Thanks to the passage of the Fair Credit Billing Act, liability for unauthorized charges made with credit is limited to $50 for both in-person and online credit transactions as long as you report the incident within 60 days.
However, as noted above, most credit cards offer zero fraud liability, meaning you won't be on the hook for a penny. Most credit card issuers will put the fraudulent charge on hold while they conduct an investigation so that you won't be out the money in the interim, either.
Debit cards, though, are a different story. Since the money you spend comes out of your bank account, you may have to wait days or weeks to get a refund for a fraudulent transaction made with your card. Further, your liability jumps to $500 if you don't catch the fraudulent transaction within two business days – and you could even have your bank account drained with no recourse after that.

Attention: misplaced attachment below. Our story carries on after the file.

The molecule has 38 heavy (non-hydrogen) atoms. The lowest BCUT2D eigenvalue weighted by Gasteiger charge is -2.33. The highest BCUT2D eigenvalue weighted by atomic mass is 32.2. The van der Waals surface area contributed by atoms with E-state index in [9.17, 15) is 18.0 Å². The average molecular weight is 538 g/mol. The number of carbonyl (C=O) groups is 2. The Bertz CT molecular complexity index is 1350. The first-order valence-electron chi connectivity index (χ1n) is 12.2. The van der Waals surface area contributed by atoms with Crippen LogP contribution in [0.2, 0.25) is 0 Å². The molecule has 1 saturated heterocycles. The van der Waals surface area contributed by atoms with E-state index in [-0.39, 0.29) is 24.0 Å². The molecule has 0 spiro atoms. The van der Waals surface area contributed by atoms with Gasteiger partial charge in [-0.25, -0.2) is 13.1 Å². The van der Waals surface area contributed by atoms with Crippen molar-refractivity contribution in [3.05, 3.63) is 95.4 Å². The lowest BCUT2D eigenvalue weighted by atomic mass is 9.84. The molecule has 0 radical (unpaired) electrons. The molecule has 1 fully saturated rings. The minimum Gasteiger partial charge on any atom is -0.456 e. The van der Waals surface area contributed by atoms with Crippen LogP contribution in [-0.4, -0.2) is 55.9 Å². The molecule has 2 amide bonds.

Here's how the Federal Trade Commission words it: If a fraudulent transaction made with debit goes unreported for more than 60 days after your statement is sent, you could be on the hook for "all the money taken from your ATM/debit card account, and possibly more; for example, money in accounts linked to your debit account."
Also: The best starter credit cards for no credit
Use a credit card for online purchases: It will offer more consumer protections than a debit card does in the event of fraud.